Faith and family keep Los Lonely Boys going strong.
And for brothers – Jojo, bass / vocals; Henry, vocals / guitar, and Ringo Garza, drums – there’s no shaking that foundation.
Appearing live at The Majestic Fox Theater on August 4, 2010 at 8 p.m., these proud purveyors of “Texican rock n’ roll,” are true believers in the brotherhood they’ve been blessed with.
Above: Ringo, Henry, and JoJo Garza
“We share all of our accomplishments,” said Jojo, the 30-year-old via telephone during a tour stop in Massachusetts on the group’s formula for continued success. “It comes with a lot of craziness, but a lot more love than most people are used to, even in their own families.”
Growing up as young musicians in their hometown of San Angelo, Texas, their musical upbringing took them from bars to the big time after being discovered by country legend Willie Nelson and scoring major label success in ’04. Touring the world and making TV appearances much in part to their Grammy-winning hit, “Heaven,” their highly publicized rags to riches tale also became the topic of a critically acclaimed 2007 documentary titled, “Cornfields and Crossroads.”
Unfazed by the music industry’s overzealous, fickle nature, the brothers took it all in stride.
“It all happened so fast,” he said. “Seeing the whole country, meeting a lot of different people – and seeing other parts of the world. We’ve had the opportunity the Lord blessed us with, and we’re very thankful for that.”
Producing more studio albums for Epic Records, including a set of holiday classics, they showed the world they were here to stay. Now, rocking on as independent artists with a new label and imprint, Lonely Tone Records, they find themselves in the driver’s seat once again.
“We’re still playing as much as ever. As far as how many people are at the shows – that’s a whole different thing, and where we’re playing too. But, we’re also making new fans left and right,” he said. “Believe it or not, we’re still playing about 200-250 days of the year.”
Releasing a six-song EP of cover songs titled, “1969,” last October, recent plans to finish a new full-length release were put on hold, after Jojo was forced to stop performing this past April. Developing lesions on his busy vocal cords, doctors told Jojo it was time to take a rest or risk losing his livelihood.
“My progress is coming along,” he explained. “We were actually in the studio when the whole thing happened with my throat, so it’s going to take awhile to get back to that. I’m trying to sing as much as I can, trying to feel normal.”
Still residing in San Angelo, regular weekend outings with wives and children often become one big Garza gathering, depending on who’s cooking.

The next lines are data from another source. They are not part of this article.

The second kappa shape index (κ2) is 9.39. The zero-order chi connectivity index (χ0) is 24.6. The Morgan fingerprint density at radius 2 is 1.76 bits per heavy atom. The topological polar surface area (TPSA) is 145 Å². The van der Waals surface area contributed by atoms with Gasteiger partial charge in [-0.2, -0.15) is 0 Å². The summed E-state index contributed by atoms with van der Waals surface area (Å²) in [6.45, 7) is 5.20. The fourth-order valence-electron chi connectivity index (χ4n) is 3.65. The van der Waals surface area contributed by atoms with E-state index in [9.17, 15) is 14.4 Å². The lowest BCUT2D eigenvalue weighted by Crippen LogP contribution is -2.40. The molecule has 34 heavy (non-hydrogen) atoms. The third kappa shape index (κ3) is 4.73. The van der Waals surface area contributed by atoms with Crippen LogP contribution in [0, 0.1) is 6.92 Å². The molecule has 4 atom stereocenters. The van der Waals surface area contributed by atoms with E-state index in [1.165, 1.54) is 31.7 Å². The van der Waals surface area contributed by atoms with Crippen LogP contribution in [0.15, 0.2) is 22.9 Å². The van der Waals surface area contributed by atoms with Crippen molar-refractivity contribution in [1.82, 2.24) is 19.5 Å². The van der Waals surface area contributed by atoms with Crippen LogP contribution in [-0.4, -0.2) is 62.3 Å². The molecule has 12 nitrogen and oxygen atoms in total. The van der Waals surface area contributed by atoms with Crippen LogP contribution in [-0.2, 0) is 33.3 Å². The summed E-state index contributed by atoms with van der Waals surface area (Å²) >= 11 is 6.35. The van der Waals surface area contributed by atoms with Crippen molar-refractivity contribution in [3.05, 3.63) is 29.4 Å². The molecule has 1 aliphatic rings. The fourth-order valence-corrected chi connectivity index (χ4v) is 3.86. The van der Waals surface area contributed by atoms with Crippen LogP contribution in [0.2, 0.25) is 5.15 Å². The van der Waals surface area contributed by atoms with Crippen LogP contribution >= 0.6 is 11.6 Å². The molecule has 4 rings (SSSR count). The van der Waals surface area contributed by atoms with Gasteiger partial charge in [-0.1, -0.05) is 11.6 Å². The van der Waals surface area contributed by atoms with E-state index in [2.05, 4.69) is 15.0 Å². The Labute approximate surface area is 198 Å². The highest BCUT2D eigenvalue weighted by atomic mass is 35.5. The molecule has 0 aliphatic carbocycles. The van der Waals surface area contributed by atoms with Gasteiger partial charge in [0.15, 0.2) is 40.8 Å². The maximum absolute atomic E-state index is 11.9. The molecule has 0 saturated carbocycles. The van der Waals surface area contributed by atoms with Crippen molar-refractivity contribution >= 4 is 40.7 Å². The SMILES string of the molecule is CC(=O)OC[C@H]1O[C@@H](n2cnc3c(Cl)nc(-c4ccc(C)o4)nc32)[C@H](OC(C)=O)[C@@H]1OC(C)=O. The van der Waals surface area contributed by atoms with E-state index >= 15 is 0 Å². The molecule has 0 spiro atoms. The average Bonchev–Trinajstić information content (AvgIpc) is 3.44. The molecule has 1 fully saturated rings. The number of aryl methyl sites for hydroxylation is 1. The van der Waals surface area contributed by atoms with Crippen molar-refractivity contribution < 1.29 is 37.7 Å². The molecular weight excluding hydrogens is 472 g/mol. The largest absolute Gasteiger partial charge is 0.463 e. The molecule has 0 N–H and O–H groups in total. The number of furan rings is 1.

“We get our families together and BBQ all the time,” he said. “Our kids are getting a lot older. My oldest is 12 years old now, Henry’s as well, and Ringo’s got his little kids there. We still go fishing, play golf…”
And what about the beloved Texas town they helped put on the map?
“It’s a nice little place. Not too busy or too small,” he said. “We have all the big name stores you get in big cities, but we also got the hometown flavor – places like Rosa’s Café and Hidalgo’s. I’ll tell you this much, there wasn’t a whole lot going on in San Angelo, until Los Lonely Boys came outta there.”
And thankfully they did. Those who have seen this musical power trio will testify to their outstanding electrifying live show. From Henry’s powerful vocals and intense blues guitar slinging, to Ringo’s impeccable backbeat, and of course Jojo’s thumping bass lines, this finely tuned power trio is unstoppable.
Songs like “Oye Mamacita,” “Staying With Me” and “La Onda,” are sure to be performed live with all the sabor of their recordings plus added spices guaranteed to make you jump out of your seat and into the Fox aisles.
“We’re gonna bring the music that we play, man,” he said. “And pour some Texican sauce on Bakersfield.” (he laughs)
Switching to a more serious subject, the topic of immigration continues to be the source of heated debate in the music industry with the passing of Arizona’s SB1070 immigration bill. Signed into law this past April, and scheduled to go into effect on July 28, it would allow Arizona law enforcement officers to ask for legal citizenship status of those people with whom they believe may be illegal aliens. Although challenged by President Obama over its constitutionality, a growing swell of professional artists have chosen to boycott Arizona canceling tour stops within the state.
For Los Lonely Boys, this is a matter of the heart, not politics.
“We feel for the familias, the kids, the hard workers,” he explained. “We feel for the people who are trying to better their lives. As far as boycotting, we don’t really turn our back on anybody, man. People are people, and we’re for the human race. As far as how we feel about this - we just hope that people can find places in their heart to make the right choices. We really try not to be very political, but it’s getting kind of tough these days with a lot of the things that are going on.”
Looking forward to many more years of music making, Jojo has some advice for fellow musicians before hitting the road again.
“Stay true to your music and what you believe in,” he said. “Spread a positive message across the world and think about more than just yourself. People that have an ability to play and sing – if we spread a positive message, we could change a lot of things in this world.”
-Los Lonely Boys official website
-Related article - The 'Sacred Meaning of Los Lonely Boys
MAS Magazine presents…
Los Lonely Boys
w/ The Delgado Brothers
Wednesday, August 4, 2010
Bakersfield Fox Theater, 2001 H St.
Tickets: $45, $35 and $25
As featured in the July 2010 edition of MAS - available FREE all over Bakersfield!
(CLICK ON COVER BELOW TO FIND A FREE RACK LOCATION NEAR YOU)
OR Click on cover below to read digital version online!